Litigation trends

• Businesses expect more litigation in the year ahead, with one in four (26%) anticipating an increase in the number of legal disputes in the next 12 months.

• The figures make for stark reading when 50% of UK companies claim to have had at least one court action commenced against them in the previous year, and 16% of UK companies say the action involved more than US$20 million.

• More than 40% of respondents say the poor economy is the primary reason they expect more litigation.

• The energy sector topped the list of industries expecting an increase in litigation (42%) followed by manufacturing (30%) and retail (29%).  These sectors also saw the highest number of court actions commenced against them, with manufacturing topping the list (43%), followed by property (35%) and energy (32%).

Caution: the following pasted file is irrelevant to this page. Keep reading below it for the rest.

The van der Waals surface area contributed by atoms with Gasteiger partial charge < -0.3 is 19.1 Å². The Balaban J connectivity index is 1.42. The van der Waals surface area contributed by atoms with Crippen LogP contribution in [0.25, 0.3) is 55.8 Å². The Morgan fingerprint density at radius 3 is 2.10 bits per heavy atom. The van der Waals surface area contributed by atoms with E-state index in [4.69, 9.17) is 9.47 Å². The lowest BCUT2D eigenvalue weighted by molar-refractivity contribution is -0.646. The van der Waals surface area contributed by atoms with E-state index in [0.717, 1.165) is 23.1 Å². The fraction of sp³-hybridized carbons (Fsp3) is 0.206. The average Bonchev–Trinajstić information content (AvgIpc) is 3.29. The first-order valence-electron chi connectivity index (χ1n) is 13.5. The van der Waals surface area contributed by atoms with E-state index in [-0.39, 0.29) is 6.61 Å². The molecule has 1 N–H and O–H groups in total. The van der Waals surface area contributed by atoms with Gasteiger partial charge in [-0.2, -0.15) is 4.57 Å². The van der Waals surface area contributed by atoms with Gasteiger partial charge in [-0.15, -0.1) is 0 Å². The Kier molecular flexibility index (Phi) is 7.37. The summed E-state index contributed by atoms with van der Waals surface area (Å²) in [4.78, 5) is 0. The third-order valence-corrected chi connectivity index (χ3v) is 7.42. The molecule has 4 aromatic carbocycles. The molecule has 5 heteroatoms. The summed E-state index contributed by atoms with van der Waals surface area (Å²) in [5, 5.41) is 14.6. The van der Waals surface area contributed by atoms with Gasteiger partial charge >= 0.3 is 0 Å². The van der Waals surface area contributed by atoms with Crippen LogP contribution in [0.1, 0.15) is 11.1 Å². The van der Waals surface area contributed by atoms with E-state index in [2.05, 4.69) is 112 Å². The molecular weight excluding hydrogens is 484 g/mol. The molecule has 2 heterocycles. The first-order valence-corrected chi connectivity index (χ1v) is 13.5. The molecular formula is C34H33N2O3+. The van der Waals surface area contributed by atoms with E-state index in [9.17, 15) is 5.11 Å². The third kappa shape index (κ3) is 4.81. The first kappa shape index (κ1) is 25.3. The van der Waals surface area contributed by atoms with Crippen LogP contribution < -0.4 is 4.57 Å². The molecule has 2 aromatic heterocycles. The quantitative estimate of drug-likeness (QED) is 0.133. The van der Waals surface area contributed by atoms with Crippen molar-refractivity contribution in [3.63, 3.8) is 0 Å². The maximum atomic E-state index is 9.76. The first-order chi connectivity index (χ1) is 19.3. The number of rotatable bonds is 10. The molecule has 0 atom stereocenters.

• UK companies are initiating more lawsuits with 36% of respondents saying they filed a lawsuit compared to 25% in last year’s survey. When broken down by industry, energy (68%) and engineering (67%) were the most litigious sectors with two in three commencing a proceeding.

Arbitration

• Almost one-third of UK companies (31%) have had an arbitration commenced against them with one-quarter saying they had filed an arbitration proceeding. Across all respondents, the energy (36%) and insurance (35%) sectors were the industries most likely to have initiated an arbitration.